Non-alcoholic fatty liver disease (NAFLD) is often caused by lifestyle-related factors. If you prevent NAFLD, you prevent its more advanced stage, non-alcoholic steatohepatitis (NASH). Below are some tips on how to minimize your risk of getting NAFLD.
Maintain a healthy weight. Body mass index (BMI) is an indicator of healthy weight. Obesity is defined as having a BMI greater than 25; morbid obesity is having a BMI greater than 35. To calculate BMI: (1) multiply your weight (in pounds) by 703, (2) multiply your height in inches by itself, then divide the answer in (1) by the answer in (2). You can find BMI calculators and other fitness tools and tips at www.healthfinder.gov.
Eat a healthy diet. Observe a good balance of the basic food groups, including whole grains, lean proteins, dairy, fruits, vegetables and fats. Keep saturated fats in your diet to a minimum. Go easy on sodium and sugar. Click here for more other nutrition tips.
Exercise regularly. Health.gov’s Physical Activity Guidelines for Adults recommends at least 150 minutes of moderate-intensity aerobic activity (e.g., brisk walking) every week and weight training/muscle-strengthening activities on two or more days a week that work all major muscle groups (legs, hips, back, abdomen, chest, shoulders and arms).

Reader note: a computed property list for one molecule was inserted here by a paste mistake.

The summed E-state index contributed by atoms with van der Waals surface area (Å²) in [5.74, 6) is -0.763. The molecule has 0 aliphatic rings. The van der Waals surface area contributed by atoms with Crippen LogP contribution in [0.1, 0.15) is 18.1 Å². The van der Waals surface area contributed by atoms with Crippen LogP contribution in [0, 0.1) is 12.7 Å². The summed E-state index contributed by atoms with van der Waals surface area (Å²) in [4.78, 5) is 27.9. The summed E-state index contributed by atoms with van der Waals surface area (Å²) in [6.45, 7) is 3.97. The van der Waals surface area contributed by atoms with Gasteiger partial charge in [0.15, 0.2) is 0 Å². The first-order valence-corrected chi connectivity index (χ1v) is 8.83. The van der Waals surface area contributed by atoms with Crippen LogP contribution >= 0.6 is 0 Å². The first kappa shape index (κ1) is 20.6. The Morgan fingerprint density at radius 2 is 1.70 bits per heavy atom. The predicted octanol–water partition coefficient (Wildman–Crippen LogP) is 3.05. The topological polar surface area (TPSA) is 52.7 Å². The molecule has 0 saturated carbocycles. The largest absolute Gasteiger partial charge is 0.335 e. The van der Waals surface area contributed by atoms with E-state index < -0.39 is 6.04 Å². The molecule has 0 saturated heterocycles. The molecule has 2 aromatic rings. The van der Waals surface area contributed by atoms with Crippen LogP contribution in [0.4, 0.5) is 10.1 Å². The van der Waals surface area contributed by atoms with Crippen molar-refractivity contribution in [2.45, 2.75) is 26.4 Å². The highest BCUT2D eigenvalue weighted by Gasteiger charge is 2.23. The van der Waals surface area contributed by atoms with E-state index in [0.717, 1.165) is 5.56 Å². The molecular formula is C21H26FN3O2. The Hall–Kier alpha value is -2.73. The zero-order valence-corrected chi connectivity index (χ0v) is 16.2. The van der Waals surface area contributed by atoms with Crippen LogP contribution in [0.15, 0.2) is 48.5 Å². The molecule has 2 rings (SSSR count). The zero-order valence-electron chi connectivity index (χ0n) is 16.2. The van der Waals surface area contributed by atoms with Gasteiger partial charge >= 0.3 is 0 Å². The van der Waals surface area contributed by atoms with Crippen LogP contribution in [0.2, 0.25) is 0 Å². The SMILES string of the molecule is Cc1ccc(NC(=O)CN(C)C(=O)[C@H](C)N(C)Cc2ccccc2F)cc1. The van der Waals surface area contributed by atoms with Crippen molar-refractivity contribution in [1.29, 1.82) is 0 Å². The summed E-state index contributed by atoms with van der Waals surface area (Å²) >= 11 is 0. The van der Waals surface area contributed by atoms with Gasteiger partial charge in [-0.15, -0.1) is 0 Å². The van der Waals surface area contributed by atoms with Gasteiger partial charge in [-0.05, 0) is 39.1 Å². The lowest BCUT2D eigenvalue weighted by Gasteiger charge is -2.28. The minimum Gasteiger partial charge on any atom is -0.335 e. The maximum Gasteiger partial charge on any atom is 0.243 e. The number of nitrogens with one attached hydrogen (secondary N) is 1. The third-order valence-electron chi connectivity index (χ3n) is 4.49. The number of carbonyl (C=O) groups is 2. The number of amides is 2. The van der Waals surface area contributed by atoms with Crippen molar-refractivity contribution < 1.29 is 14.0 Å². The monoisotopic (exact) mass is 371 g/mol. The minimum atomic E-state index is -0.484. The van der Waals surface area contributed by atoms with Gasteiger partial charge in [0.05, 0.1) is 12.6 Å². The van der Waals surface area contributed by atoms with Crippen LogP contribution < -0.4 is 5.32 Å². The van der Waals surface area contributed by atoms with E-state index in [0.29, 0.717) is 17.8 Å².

Note: Exercising in short intervals, such as 10 minutes, several times daily, is as effective as exercising for larger stretches of time.
Limit alcohol intake. The Dietary Guidelines for Americans defines moderate alcohol consumption as one drink per day for women and two drinks per day for men. The size of standard drinks depends on what you are drinking:
- 12 ounces of regular beer
- 5 ounces of wine
- 1.5 ounces of distilled spirits
Use medicines and supplements exactly as prescribed. Prescription and over-the-counter medicines have the potential to do harm if not taken correctly. The same is true for herbs and dietary supplements.
Get regular, good-quality sleep. Our bodies need sleep. Insufficient sleep is associated with overeating and weight gain. A good night’s sleep helps people think and cope better. Sleep is restorative and helps us make better health decisions.
Last Reviewed: January 30, 2019